PUTRAJAYA - A visit full of significant occasions befitting the 40th anniversary of Malaysia-China ties awaits Datuk Seri Najib Tun Razak when he starts his six-day official trip to China tomorrow.
For one, the Chinese government is willing to oblige a Malaysian request that the celebration marking the occasion be held on May 31, a public holiday in China, which happens to be the day Kuala Lumpur-Beijing ties were formalised in 1974.
The close relationship between the two nations would be further emphasised when Chinese President Xi Jinping sets aside normal protocol by hosting a private dinner for Najib.
"Usually Chinese presidents don't give a private dinner. Usually they just attend the bilateral meeting (with a visiting dignitary) and dinner is given by the prime minister.
"But this time around, he is not only receiving me but also accords a private dinner. That is very, very significant," Najib told senior editors here yesterday ahead of the visit.
Najib is scheduled to meet Xi on Friday in Beijing, after which they will attend the private dinner.
The decision by Najib's father, Malaysia's second prime minister Tun Abdul Razak Hussein to establish ties with Communist China in 1974 was seen as a bold move at that time, with Malaysia being the first South-East Asian country to do so.
Sharing his experience, Najib said former Chinese premier Wen Jiabao, during his visits to Malaysia, would insist that Najib's mother Tun Rahah Mohammad Noah attended some of the events lined up for him.
"This is very unusual because leaders (of other governments) would take relations more as a government-to-government level but China has taken it as a family kind of relationship," he said of the Malaysia-China relations.
Observers said Najib had further nurtured the strong bonds established by his late father with China across a wide spectrum of activities, from trade and investment to education, agriculture, defence and people-to-people ties.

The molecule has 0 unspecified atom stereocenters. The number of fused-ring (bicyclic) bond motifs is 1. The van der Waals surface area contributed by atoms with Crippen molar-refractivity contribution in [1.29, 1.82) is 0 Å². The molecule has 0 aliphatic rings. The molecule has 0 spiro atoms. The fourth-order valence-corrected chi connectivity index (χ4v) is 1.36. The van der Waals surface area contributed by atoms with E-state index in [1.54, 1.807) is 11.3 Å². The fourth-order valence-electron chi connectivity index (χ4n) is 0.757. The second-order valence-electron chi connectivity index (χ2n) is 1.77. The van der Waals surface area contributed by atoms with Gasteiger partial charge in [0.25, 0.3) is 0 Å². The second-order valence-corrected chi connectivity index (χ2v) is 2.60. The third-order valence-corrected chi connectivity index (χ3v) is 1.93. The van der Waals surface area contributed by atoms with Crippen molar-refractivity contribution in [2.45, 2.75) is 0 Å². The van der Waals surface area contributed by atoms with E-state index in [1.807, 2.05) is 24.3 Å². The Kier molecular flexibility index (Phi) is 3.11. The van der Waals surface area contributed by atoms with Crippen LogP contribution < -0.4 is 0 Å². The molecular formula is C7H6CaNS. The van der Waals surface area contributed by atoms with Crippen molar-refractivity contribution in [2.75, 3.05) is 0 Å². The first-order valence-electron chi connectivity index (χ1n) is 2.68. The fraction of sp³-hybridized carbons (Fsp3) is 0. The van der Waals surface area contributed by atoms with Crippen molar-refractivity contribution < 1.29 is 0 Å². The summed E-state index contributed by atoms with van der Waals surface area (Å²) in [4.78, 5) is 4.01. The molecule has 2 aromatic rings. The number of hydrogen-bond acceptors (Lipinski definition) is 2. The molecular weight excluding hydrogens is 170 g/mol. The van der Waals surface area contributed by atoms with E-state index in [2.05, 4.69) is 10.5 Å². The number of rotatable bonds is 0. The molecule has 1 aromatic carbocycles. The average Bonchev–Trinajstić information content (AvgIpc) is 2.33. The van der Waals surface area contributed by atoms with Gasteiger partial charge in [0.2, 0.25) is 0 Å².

A Malaysian government official said Najib would likely push the Kuala Lumpur-Beijing trade agenda, eyeing the volume to be more than US$100 billion (S$125 billion) recorded last year.
A government official hinted that the trade volume with China could hit US$160 billion annually as underlined in the five-year economic and trade cooperation programme between the two countries.
Malaysia, he said, wanted to attract a portion of the projected outbound Chinese investment of US$500 billion over the next five years.
The Malaysian ambassador to China Datuk Iskandar Sarudin told the media on Monday that the close-knit ties between the two countries are demonstrated by the annual Malaysia-Xi'an Halal Food Festival Week, Tho Xin Yi reports.
"This is the third time we are having this event at the historic Muslim Street.
"As far as I am concerned, Malaysia is the only country given the permission to host the food festival at one of the most visited places in this city," he said, adding that Najib would officiate at the festival during his visit here.
On the 40th anniversary of bilateral ties, Iskandar said that five government-to-government agreements on the areas of defence, science and technology and trade would be signed during Najib's visit.